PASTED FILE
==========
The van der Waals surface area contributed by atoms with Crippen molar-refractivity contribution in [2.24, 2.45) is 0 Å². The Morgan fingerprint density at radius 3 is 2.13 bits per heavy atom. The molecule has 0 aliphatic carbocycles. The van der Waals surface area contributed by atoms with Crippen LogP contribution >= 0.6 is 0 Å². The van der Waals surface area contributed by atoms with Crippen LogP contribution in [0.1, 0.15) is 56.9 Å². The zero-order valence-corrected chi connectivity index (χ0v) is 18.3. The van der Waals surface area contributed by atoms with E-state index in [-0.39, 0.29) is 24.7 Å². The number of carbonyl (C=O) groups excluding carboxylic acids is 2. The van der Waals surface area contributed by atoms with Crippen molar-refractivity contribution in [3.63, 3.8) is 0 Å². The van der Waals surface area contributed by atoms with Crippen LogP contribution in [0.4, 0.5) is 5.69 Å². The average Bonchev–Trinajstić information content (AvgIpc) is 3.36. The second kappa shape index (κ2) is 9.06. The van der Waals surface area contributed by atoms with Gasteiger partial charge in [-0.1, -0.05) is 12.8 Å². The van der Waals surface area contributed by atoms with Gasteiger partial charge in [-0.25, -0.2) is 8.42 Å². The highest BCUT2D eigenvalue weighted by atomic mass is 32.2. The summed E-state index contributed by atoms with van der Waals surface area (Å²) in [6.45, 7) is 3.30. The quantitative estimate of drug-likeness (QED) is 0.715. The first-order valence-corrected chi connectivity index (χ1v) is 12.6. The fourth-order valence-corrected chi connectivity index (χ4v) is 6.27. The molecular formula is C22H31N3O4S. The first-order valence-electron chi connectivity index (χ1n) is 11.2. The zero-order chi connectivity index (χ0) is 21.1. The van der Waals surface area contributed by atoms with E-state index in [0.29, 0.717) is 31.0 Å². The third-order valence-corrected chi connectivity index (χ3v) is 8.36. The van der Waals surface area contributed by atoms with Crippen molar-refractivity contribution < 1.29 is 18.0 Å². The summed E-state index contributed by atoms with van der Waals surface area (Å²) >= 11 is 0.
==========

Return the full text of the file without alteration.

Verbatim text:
The van der Waals surface area contributed by atoms with Crippen molar-refractivity contribution in [2.24, 2.45) is 0 Å². The Morgan fingerprint density at radius 3 is 2.13 bits per heavy atom. The molecule has 0 aliphatic carbocycles. The van der Waals surface area contributed by atoms with Crippen LogP contribution >= 0.6 is 0 Å². The van der Waals surface area contributed by atoms with Crippen LogP contribution in [0.1, 0.15) is 56.9 Å². The zero-order valence-corrected chi connectivity index (χ0v) is 18.3. The van der Waals surface area contributed by atoms with E-state index in [-0.39, 0.29) is 24.7 Å². The number of carbonyl (C=O) groups excluding carboxylic acids is 2. The van der Waals surface area contributed by atoms with Crippen molar-refractivity contribution in [3.63, 3.8) is 0 Å². The van der Waals surface area contributed by atoms with Crippen LogP contribution in [0.4, 0.5) is 5.69 Å². The average Bonchev–Trinajstić information content (AvgIpc) is 3.36. The second kappa shape index (κ2) is 9.06. The van der Waals surface area contributed by atoms with Gasteiger partial charge in [-0.1, -0.05) is 12.8 Å². The van der Waals surface area contributed by atoms with Gasteiger partial charge in [-0.25, -0.2) is 8.42 Å². The highest BCUT2D eigenvalue weighted by atomic mass is 32.2. The summed E-state index contributed by atoms with van der Waals surface area (Å²) in [6.45, 7) is 3.30. The quantitative estimate of drug-likeness (QED) is 0.715. The first-order valence-corrected chi connectivity index (χ1v) is 12.6. The fourth-order valence-corrected chi connectivity index (χ4v) is 6.27. The molecular formula is C22H31N3O4S. The first-order valence-electron chi connectivity index (χ1n) is 11.2. The zero-order chi connectivity index (χ0) is 21.1. The van der Waals surface area contributed by atoms with E-state index in [0.29, 0.717) is 31.0 Å². The third-order valence-corrected chi connectivity index (χ3v) is 8.36. The van der Waals surface area contributed by atoms with Crippen molar-refractivity contribution < 1.29 is 18.0 Å². The summed E-state index contributed by atoms with van der Waals surface area (Å²) >= 11 is 0.